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    @prairienut, thanks for the overview of revision at HSS. If I ever have a serious problem, that's where I would go.
     
  8. sfbaylover

    sfbaylover junior member

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    I'm from California but had planned to have my hip replacement surgery done at HSS with Dr. Thomas P. Sculco, who is one of the more experienced hip surgeons at HSS. He used to be the chief of orthopedics (he's now chief emeritus) and has been doing hip and knee replacements since basically the beginning of his career (he's in his mid 70s now). I did extensive research prior to selecting a hip surgeon, and Dr. Sculco seemed to be one of the best of the bunch (at least as far as I could tell -- and that also goes for HSS itself). I actually traveled to NYC and met with him back in March '17 and found him to be a very amicable, caring, and responsive doctor. I was very impressed with him and his bedside manner (much more so than just about any other orthopedic doctor I had ever seen). He simply gave off a very competent, genial, caring vibe -- and combined with his experience, I concluded that I had found the right surgeon!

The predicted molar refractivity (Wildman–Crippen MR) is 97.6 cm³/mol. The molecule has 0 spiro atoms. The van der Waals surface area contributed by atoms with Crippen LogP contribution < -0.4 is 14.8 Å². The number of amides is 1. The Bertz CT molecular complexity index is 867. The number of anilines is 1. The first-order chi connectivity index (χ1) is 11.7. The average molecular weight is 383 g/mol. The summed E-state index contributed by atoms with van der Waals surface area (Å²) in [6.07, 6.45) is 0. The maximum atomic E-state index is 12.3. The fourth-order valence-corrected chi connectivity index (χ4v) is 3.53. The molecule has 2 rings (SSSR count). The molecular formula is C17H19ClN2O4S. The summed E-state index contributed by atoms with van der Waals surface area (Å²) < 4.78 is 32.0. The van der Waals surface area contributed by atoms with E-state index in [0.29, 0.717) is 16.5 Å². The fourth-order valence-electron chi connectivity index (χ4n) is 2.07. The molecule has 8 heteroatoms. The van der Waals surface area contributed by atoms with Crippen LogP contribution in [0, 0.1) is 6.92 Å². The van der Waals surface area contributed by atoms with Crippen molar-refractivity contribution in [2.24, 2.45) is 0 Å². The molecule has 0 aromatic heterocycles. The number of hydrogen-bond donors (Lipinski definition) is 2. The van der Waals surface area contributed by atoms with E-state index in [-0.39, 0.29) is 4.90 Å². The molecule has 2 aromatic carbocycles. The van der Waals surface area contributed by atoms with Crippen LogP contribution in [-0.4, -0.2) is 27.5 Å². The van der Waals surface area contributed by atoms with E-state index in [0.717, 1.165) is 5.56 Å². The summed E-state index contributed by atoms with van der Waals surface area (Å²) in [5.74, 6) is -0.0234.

The reason I didn't have my surgery with Dr. Sculco (I still haven't had the surgery, actually) is because my insurance (Blue Shield of California/PPO) no longer covers out-of-state care (except for emergency care). I made the mistake of waiting too long to schedule surgery at HSS, as my insurance DID cover out-of-state care until January 2019. I had actually scheduled surgery with Dr. Sculco twice but ended up cancelling due to schedule conflicts and then rescheduling, but by that time, my insurance had changed. Bummer! I really wanted to have my hip replaced at HSS (and more specifically by Dr. Sculco), but that ship has now sailed -- at least until I can possibly obtain new coverage!! Ugh!

    But I would recommend Dr. Thomas Sculco. He also has a son who is an up-and-coming hip surgeon at HSS (Peter Sculco) who is getting established in his career.